© breakingnews.syRussian Ambassador to the UK Alexander Yakovenko
After a failed OPCW vote on transparency, it is up to the UK to make public all material relevant to the investigation of the Salisbury poisoning affair, the Russian ambassador said. Russia strongly urges the British to do so.

Russian Ambassador to the UK Alexander Yakovenko called for the investigation into the case of Sergei Skripal to be made as transparent as possible after the governing body of the Organization for the Prohibition of the Chemical Weapons (OPCW) voted against a Russian-Chinese proposal. The initiative called for the full cooperation of both the UK and Russia in the ongoing probe and have the results presented to the whole world.

The vote was 15 to 6 against the initiative. The Russian ambassador pointed out that the UK's opposition to the proposal was backed mostly by members of the EU and NATO. But 17 other nations abstained from the vote, rejecting, according to Yakovenko, the incredible "pressure" put on them by London and its camp, distancing themselves from the accusations against Russia.

The votes for the proposal and those who abstained constituted all representatives from Latin America and Africa and the majority of the representatives from Asia at the table.

The ambassador noted that it is now up to the UK to make the probe as transparent as possible, adding that this approach to the inquiry is favored by Moscow. There are concerns in Moscow that London would instead classify most of the materials in the case, as has happened with other high-profile Russia-related crimes committed on British soil.

Moscow is prepared to take on good faith whatever results the OPCW chooses to subscribe to, as long as the organization's probe into the Salisbury poisoning has comprehensive international representation. The OPCW's recent investigation in Syria left much to desire, Yakovenko said, and the fact that that probe was dominated by British experts is a matter of concern for Russia in the current situation.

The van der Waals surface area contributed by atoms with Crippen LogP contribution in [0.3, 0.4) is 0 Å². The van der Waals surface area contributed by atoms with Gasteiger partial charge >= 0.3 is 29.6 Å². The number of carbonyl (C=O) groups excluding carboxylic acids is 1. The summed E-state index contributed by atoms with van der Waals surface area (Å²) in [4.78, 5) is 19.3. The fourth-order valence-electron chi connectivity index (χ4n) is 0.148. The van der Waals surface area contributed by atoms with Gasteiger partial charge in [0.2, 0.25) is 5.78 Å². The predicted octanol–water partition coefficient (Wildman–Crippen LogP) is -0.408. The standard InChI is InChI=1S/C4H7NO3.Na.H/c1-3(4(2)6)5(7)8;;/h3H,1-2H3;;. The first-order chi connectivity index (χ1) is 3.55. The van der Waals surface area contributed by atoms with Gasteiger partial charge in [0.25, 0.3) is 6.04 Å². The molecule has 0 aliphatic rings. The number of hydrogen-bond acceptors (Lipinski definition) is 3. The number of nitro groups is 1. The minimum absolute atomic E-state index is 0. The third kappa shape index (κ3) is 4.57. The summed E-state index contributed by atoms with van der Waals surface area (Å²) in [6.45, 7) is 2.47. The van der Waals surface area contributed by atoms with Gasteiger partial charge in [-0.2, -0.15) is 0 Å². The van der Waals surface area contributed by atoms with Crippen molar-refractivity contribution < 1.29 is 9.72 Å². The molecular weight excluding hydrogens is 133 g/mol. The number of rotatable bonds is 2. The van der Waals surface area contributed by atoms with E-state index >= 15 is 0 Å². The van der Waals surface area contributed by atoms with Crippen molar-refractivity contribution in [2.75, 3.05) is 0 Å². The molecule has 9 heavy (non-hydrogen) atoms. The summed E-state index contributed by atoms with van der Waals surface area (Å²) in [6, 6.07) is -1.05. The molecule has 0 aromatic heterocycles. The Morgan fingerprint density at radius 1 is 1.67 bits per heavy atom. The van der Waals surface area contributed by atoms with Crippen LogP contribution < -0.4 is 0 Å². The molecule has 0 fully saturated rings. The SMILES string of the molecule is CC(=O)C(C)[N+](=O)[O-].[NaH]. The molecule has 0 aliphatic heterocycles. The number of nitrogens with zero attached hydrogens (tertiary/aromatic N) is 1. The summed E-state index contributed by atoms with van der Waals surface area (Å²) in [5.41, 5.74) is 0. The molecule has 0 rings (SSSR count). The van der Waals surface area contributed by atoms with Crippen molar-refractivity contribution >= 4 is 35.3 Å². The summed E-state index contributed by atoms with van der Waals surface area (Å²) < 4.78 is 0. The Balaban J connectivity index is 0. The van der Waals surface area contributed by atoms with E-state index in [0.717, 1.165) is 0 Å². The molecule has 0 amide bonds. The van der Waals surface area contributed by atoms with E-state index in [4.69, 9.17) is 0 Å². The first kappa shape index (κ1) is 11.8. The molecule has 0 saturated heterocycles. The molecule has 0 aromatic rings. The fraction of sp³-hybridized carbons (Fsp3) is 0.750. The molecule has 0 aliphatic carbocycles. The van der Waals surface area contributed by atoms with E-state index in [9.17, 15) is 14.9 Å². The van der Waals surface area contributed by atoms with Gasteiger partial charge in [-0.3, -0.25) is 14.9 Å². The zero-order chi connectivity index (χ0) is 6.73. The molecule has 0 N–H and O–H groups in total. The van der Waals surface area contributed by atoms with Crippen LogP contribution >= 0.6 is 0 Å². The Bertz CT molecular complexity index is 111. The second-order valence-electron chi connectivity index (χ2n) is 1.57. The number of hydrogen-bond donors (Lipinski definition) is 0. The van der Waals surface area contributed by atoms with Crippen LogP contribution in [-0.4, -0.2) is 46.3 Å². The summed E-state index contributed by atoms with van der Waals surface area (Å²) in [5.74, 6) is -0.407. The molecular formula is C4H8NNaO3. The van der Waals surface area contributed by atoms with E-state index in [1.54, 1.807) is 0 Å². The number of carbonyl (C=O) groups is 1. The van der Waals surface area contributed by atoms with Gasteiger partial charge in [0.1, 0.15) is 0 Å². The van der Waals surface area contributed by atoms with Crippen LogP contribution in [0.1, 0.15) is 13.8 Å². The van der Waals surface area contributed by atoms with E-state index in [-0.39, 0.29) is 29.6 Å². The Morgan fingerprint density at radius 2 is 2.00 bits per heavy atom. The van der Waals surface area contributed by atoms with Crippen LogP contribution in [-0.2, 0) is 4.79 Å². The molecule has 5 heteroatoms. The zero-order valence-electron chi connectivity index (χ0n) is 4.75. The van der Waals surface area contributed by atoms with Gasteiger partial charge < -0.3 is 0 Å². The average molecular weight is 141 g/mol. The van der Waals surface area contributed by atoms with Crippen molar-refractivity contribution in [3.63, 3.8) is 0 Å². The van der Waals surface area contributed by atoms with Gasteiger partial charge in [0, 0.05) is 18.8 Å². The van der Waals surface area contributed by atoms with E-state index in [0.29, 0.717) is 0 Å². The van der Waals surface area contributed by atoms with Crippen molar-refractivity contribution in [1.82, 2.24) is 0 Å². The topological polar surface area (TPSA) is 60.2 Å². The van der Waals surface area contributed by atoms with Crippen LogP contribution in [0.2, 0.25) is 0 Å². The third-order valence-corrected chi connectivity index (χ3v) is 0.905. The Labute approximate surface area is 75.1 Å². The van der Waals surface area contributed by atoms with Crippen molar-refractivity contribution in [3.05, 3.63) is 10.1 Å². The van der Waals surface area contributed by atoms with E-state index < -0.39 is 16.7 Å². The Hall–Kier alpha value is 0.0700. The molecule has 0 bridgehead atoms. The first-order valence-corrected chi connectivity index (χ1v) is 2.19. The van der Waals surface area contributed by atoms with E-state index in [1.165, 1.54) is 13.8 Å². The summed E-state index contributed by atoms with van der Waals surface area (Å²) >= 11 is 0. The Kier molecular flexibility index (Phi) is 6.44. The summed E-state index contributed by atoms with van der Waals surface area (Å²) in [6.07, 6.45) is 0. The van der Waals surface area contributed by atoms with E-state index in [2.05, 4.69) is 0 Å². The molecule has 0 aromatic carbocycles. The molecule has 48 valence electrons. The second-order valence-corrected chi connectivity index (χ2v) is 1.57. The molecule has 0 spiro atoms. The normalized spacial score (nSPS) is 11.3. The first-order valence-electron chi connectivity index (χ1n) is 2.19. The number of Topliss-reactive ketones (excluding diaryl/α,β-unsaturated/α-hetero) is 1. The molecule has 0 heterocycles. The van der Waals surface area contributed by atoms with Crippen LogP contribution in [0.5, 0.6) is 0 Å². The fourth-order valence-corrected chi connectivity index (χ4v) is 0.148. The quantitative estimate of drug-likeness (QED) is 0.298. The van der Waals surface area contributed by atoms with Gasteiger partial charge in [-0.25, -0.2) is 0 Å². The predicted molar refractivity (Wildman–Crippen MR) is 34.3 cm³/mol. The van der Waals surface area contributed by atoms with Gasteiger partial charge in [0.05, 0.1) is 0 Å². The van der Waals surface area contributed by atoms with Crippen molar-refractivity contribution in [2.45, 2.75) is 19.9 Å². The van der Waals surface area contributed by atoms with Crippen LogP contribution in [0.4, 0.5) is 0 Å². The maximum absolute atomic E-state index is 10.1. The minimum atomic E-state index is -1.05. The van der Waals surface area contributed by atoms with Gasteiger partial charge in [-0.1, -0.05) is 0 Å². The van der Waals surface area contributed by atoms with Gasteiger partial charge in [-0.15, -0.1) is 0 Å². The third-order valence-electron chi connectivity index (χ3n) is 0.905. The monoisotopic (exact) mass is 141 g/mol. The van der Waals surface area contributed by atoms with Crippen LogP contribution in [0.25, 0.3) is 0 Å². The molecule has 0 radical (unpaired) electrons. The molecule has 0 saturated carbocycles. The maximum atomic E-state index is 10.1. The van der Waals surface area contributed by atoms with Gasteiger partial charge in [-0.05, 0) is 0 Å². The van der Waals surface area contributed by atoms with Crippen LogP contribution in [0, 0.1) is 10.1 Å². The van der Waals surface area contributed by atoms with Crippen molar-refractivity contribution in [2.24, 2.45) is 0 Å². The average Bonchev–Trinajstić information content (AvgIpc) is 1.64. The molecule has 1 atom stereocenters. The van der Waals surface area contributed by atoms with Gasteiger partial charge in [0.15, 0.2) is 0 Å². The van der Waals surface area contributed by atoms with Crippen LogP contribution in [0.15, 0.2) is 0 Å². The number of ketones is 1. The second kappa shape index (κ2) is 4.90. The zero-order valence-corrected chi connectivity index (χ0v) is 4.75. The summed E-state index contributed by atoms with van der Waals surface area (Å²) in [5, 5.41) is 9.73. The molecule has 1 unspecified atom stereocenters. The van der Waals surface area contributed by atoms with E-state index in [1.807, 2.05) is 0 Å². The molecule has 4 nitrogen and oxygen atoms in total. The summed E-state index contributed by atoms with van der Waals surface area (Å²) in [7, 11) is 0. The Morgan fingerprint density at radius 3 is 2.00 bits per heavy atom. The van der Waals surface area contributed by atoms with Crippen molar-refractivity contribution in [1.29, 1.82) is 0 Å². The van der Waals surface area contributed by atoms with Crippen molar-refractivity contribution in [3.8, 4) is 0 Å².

He also remarked on the suspicions voiced by several Russian officials that the UK government may be involved in the poisoning of Sergei Skripal and his daughter. He reiterated that Moscow has no evidence for this, but Britain's refusal to cooperate with Russia and the campaign it launched to blame Moscow for the crime left Russia wondering about London's motives. Too many Russians have died on British soil recently, he said, with the government classifying their cases afterwards.

Yakovenko was challenged by a journalist about his demeanor during the media conference, with the accusation that it seemed like Russia is not taking the matter seriously. The ambassador said that his personal style should not be read as something it is not, and that if his embassy allows itself a bit of humor in the current situation, that was because some of the statements coming from the UK were difficult to take with a straight face. "Sorry about that," he said, using his favorite catchphrase.